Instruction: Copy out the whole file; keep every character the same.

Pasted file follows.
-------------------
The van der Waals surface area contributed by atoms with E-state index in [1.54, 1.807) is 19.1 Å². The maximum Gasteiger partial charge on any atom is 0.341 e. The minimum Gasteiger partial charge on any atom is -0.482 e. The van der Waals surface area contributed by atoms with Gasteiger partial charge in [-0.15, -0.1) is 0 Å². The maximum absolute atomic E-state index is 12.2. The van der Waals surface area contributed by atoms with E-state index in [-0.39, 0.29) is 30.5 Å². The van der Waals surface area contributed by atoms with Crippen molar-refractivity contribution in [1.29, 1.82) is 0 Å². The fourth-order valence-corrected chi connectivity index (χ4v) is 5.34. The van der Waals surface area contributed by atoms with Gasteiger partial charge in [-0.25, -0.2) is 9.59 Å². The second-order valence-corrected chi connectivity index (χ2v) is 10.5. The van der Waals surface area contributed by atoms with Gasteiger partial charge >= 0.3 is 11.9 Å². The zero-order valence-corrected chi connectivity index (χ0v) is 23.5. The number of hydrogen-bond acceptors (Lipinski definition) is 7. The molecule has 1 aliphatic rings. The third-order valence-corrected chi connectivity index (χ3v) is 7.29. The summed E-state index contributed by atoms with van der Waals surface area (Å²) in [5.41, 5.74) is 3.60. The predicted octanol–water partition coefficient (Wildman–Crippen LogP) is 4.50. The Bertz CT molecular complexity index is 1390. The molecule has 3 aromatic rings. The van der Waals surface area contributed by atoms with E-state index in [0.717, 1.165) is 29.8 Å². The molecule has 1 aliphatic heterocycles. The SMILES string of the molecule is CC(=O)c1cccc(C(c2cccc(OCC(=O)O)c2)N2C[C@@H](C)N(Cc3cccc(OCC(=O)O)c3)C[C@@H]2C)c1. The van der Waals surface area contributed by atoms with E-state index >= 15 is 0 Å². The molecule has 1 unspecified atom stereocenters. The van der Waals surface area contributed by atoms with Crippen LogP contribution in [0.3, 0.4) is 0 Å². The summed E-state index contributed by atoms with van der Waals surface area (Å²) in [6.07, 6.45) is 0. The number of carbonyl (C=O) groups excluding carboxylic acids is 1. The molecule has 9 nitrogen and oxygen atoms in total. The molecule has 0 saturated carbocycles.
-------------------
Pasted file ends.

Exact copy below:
The van der Waals surface area contributed by atoms with E-state index in [1.54, 1.807) is 19.1 Å². The maximum Gasteiger partial charge on any atom is 0.341 e. The minimum Gasteiger partial charge on any atom is -0.482 e. The van der Waals surface area contributed by atoms with Gasteiger partial charge in [-0.15, -0.1) is 0 Å². The maximum absolute atomic E-state index is 12.2. The van der Waals surface area contributed by atoms with E-state index in [-0.39, 0.29) is 30.5 Å². The van der Waals surface area contributed by atoms with Crippen molar-refractivity contribution in [1.29, 1.82) is 0 Å². The fourth-order valence-corrected chi connectivity index (χ4v) is 5.34. The van der Waals surface area contributed by atoms with Gasteiger partial charge in [-0.25, -0.2) is 9.59 Å². The second-order valence-corrected chi connectivity index (χ2v) is 10.5. The van der Waals surface area contributed by atoms with Gasteiger partial charge >= 0.3 is 11.9 Å². The zero-order valence-corrected chi connectivity index (χ0v) is 23.5. The number of hydrogen-bond acceptors (Lipinski definition) is 7. The molecule has 1 aliphatic rings. The third-order valence-corrected chi connectivity index (χ3v) is 7.29. The summed E-state index contributed by atoms with van der Waals surface area (Å²) in [5.41, 5.74) is 3.60. The predicted octanol–water partition coefficient (Wildman–Crippen LogP) is 4.50. The Bertz CT molecular complexity index is 1390. The molecule has 3 aromatic rings. The van der Waals surface area contributed by atoms with E-state index in [0.717, 1.165) is 29.8 Å². The molecule has 1 aliphatic heterocycles. The SMILES string of the molecule is CC(=O)c1cccc(C(c2cccc(OCC(=O)O)c2)N2C[C@@H](C)N(Cc3cccc(OCC(=O)O)c3)C[C@@H]2C)c1. The van der Waals surface area contributed by atoms with E-state index >= 15 is 0 Å². The molecule has 1 unspecified atom stereocenters. The van der Waals surface area contributed by atoms with Crippen LogP contribution in [0.3, 0.4) is 0 Å². The summed E-state index contributed by atoms with van der Waals surface area (Å²) in [6.07, 6.45) is 0. The number of carbonyl (C=O) groups excluding carboxylic acids is 1. The molecule has 9 nitrogen and oxygen atoms in total. The molecule has 0 saturated carbocycles.